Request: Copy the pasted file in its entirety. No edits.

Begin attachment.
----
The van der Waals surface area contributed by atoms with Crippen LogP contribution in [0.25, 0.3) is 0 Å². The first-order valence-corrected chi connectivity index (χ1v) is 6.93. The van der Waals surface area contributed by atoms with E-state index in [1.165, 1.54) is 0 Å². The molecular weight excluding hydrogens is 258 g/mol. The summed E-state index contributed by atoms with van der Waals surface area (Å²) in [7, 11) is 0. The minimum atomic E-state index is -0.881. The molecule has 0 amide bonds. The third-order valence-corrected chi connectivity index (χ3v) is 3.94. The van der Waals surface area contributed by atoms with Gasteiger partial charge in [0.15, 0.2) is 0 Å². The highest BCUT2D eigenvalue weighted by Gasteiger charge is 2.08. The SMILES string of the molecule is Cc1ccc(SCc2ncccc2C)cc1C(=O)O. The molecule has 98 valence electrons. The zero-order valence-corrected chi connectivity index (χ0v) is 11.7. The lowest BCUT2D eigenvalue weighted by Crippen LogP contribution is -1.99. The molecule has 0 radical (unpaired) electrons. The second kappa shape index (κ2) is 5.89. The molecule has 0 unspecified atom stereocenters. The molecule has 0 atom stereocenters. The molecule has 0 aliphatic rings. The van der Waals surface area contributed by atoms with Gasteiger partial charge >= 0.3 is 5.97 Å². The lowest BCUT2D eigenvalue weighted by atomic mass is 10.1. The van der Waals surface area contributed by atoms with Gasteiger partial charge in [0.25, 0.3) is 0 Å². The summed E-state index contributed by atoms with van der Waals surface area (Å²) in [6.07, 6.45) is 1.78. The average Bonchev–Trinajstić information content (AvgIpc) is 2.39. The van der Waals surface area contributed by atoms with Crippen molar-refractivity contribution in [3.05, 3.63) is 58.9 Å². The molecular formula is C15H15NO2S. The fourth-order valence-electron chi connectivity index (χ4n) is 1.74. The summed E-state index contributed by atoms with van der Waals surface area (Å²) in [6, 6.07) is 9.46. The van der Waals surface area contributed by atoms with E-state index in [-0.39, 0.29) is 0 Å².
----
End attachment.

The van der Waals surface area contributed by atoms with Crippen LogP contribution in [0.25, 0.3) is 0 Å². The first-order valence-corrected chi connectivity index (χ1v) is 6.93. The van der Waals surface area contributed by atoms with E-state index in [1.165, 1.54) is 0 Å². The molecular weight excluding hydrogens is 258 g/mol. The summed E-state index contributed by atoms with van der Waals surface area (Å²) in [7, 11) is 0. The minimum atomic E-state index is -0.881. The molecule has 0 amide bonds. The third-order valence-corrected chi connectivity index (χ3v) is 3.94. The van der Waals surface area contributed by atoms with Gasteiger partial charge in [0.15, 0.2) is 0 Å². The highest BCUT2D eigenvalue weighted by Gasteiger charge is 2.08. The SMILES string of the molecule is Cc1ccc(SCc2ncccc2C)cc1C(=O)O. The molecule has 98 valence electrons. The zero-order valence-corrected chi connectivity index (χ0v) is 11.7. The lowest BCUT2D eigenvalue weighted by Crippen LogP contribution is -1.99. The molecule has 0 radical (unpaired) electrons. The second kappa shape index (κ2) is 5.89. The molecule has 0 unspecified atom stereocenters. The molecule has 0 atom stereocenters. The molecule has 0 aliphatic rings. The van der Waals surface area contributed by atoms with Gasteiger partial charge >= 0.3 is 5.97 Å². The lowest BCUT2D eigenvalue weighted by atomic mass is 10.1. The van der Waals surface area contributed by atoms with Gasteiger partial charge in [0.25, 0.3) is 0 Å². The summed E-state index contributed by atoms with van der Waals surface area (Å²) in [6.07, 6.45) is 1.78. The average Bonchev–Trinajstić information content (AvgIpc) is 2.39. The van der Waals surface area contributed by atoms with Crippen molar-refractivity contribution in [3.05, 3.63) is 58.9 Å². The molecular formula is C15H15NO2S. The fourth-order valence-electron chi connectivity index (χ4n) is 1.74. The summed E-state index contributed by atoms with van der Waals surface area (Å²) in [6, 6.07) is 9.46. The van der Waals surface area contributed by atoms with E-state index in [-0.39, 0.29) is 0 Å².